AT the United Nations, questions about who is going to keep the peace resurface. As coffers dry up due to non-payment of dues by at least one-third of its member states, the UN’s ability to maintain its workforce and help keep world peace is at risk.
The other day, Secretary-General Antonio Guterres warned that the UN was “facing its ‘worst cash crisis’ in nearly a decade because 64 of its 193 members have not paid their annual dues, including the United States, its largest contributor.” The US funds 22 percent of the total UN General Assembly budget and 28 percent for peacekeeping.
The US owes the international organization $674 million for the 2019 regular budget and $381 million for previous regular budgets, UN sources say. “It is also in arrears in payments for the separate budget for the UN’s far-flung peacekeeping operations. It owes $255 million for peacekeeping missions that have been closed and $2 billion for active peacekeeping missions.” Israel, Brazil, Iran, Mexico, South Korea, Saudi Arabia, Uruguay, among others, are also in arrears.
The immediate impact, unless the defaulting members pay up, is that funds for payment of salaries for UN Secretariat personnel, numbering around 37,000 worldwide, will be unavailable by next month. The UN said further that conferences and meetings might have to be either postponed or canceled.
But probably of greater concern is how the UN can keep maintaining its peacekeeping operations. Countries like the Philippines that send peacekeeping troops to troubled areas are supposed to be reimbursed by the UN for their expenses, but lately these payments have become problematic.
This is not the first time that contentious issues have marred the UN’s budgeting process, especially where the US is concerned. US President Donald Trump complains that the US pays an unfairly large amount of dues, in relation to other countries, that is. Many Americans, then and now, share his views.
In the 1980s, the Clinton administration enacted a law that capped US share of the UN peacekeeping budget at 25 percent. Because the assessed rate for the US was higher than the unilaterally set limit, arrears in hundreds of millions of dollars accumulated. The cap was eventually raised by the Bush and Obama administrations.
Even then, in 2006, the US demanded a vote on the approval of the UN budget. Up to that point, this has not happened at the General Assembly. Approval of the budget used to go through a more diplomatic process of consensus.
Trump’s position reverts to the Clinton formula. He told the General Assembly in 2018: “The United States is committed to making the United Nations more effective and accountable. As part of our reform effort, I have told our negotiators that the United States will not pay more than 25 percent of the UN peacekeeping budget.”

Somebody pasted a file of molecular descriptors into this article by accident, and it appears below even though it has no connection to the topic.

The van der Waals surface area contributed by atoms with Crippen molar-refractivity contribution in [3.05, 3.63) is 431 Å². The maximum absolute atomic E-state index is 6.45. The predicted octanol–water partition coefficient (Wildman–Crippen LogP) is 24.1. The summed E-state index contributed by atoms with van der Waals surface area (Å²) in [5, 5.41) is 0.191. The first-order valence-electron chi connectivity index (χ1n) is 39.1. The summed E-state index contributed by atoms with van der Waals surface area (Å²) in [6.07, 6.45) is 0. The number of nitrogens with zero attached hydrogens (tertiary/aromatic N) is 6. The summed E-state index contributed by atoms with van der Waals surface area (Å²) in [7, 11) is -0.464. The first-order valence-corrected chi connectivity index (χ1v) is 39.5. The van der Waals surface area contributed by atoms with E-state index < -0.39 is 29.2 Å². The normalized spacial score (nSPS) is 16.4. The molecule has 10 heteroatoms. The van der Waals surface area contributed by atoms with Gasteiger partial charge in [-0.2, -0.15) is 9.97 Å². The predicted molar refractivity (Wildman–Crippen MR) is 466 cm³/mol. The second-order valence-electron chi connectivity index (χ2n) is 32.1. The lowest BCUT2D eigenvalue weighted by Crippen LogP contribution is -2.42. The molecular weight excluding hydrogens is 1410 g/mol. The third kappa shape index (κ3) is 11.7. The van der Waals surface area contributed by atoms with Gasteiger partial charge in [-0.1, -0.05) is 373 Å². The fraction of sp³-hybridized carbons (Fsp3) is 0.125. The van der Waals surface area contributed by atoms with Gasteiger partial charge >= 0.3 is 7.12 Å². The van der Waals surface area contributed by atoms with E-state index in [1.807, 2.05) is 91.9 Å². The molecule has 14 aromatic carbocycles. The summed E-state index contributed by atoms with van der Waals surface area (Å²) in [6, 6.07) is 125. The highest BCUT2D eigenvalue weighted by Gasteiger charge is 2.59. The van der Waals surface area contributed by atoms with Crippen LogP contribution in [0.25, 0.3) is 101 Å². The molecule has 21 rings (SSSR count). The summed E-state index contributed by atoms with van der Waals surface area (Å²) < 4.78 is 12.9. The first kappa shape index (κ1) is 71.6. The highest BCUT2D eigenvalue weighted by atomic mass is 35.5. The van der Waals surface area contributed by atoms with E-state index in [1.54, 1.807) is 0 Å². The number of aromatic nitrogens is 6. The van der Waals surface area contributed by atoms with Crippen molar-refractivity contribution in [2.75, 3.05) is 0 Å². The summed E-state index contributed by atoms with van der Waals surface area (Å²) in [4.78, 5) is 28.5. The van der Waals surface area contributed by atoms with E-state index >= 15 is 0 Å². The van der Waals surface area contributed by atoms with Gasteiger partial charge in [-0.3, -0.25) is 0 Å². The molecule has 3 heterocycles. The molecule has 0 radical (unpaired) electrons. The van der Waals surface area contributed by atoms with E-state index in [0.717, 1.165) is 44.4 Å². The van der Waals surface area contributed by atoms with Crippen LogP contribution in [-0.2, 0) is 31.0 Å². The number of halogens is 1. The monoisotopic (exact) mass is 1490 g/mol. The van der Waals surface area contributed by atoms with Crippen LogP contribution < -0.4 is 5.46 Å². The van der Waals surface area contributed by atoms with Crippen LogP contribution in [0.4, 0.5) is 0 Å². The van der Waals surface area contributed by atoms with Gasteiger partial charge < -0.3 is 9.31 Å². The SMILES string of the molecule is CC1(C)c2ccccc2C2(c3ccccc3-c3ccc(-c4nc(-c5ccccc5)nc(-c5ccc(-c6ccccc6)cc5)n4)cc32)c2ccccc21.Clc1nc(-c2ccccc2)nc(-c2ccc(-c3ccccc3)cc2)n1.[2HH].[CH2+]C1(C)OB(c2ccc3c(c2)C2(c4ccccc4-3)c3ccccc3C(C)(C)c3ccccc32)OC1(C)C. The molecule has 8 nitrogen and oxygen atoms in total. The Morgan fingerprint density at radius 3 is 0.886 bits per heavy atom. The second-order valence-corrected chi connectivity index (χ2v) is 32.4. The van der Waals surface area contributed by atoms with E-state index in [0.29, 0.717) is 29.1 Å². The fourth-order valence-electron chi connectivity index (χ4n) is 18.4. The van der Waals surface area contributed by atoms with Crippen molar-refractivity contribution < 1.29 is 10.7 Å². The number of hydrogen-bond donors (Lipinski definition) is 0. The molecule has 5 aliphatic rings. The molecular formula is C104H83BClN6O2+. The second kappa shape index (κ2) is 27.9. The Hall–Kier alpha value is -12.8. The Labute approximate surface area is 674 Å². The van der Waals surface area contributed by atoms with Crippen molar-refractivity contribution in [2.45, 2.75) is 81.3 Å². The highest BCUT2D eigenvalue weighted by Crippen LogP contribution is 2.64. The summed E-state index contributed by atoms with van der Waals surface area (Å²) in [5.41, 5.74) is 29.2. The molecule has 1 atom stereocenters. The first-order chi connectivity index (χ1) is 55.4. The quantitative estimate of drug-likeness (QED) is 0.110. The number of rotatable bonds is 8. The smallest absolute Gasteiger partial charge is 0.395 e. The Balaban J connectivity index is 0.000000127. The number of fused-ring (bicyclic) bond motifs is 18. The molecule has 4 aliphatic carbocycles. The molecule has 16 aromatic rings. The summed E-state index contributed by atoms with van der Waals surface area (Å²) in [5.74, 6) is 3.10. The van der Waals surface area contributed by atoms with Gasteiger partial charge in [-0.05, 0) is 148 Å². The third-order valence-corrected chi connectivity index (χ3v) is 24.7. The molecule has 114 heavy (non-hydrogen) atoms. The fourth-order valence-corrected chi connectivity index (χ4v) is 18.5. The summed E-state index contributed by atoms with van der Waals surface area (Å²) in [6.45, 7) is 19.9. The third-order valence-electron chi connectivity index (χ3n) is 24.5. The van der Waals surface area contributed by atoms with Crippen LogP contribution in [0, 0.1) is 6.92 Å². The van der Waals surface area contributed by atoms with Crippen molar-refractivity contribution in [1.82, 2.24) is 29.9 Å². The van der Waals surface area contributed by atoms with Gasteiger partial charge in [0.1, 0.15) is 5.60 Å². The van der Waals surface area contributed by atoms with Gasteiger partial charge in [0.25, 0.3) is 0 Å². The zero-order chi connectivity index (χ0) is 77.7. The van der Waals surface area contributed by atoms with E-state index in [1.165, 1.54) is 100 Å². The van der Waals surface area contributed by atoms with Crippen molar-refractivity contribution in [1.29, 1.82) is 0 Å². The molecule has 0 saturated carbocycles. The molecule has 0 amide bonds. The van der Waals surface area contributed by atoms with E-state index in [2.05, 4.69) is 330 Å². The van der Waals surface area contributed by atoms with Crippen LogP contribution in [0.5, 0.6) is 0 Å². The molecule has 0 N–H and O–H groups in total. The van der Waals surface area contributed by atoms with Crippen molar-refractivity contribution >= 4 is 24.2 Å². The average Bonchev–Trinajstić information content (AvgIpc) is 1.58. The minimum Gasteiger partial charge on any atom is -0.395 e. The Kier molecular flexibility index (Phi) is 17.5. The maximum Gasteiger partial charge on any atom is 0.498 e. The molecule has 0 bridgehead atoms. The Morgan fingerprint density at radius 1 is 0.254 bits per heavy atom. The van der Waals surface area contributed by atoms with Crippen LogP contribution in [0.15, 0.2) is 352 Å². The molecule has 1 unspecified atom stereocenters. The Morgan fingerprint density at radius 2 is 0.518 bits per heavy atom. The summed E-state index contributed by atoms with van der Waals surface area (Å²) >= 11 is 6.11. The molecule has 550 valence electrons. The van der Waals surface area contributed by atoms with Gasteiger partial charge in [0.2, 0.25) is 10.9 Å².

While the UN charter has sufficient devices by which grievances of member states can be addressed, the standoff appears to rationalize non-payment, or at least delays in payment, of dues altogether. It may not only be about assessment of dues, however. The likes of Trump have questioned the mandate of the world body and the way it is carrying out that mandate. He has withdrawn from the UN Arms Treaty and UN Human Rights Council over resolutions antagonizing Israel. Irked by threats of investigation over allegations of human rights violations in his government’s deadly drug war, President Rodrigo Duterte has responded by withdrawing from the UN International Criminal Court.
As disputes reach to a point where lives depend on cash, people have come forward to express their views with their wallets.
This gives us occasion to reflect on how the UN came into being in the first place. In 1939, world leaders lost their collective wits, driving their respective countries to a global conflict (yet again) — known as World War 2 — that claimed the lives of an estimated 85 million combatants and civilians. Indirect casualties from ensuing genocides and various diseases of pandemic proportions numbered up to 100 million more.
In 1942, with the world still reeling from the devastation brought about by the war, the “victorious” countries led by the Big Four (the US, the United Kingdom, the Soviet Union and China), established the UN. Their aim was, primarily, to arrest madness — endemic among humans — and prevent another global war.
In a way, this was a replay of what happened in 1919. The victorious Big Four (Britain, France, the US and Italy), established the League of Nations, aiming to prevent the recurrence of World War 1. The invasion of Machuria (in China) by Japan in 1931 and of Ethiopia by Italy in 1935 exposed the League’s impotence. Another global war, ignited by Germany’s invasion of Czechoslovakia in 1939, killed the League for good.
In a world where another war may leave nothing to kill or die for, one hopes the peacekeeping efforts of the UN will grind it out, imperfect its steps may be. The moral suasion of peace may not move sovereign states and principalities, but individuals with the means can step in when their governments are unwilling to foot the bill.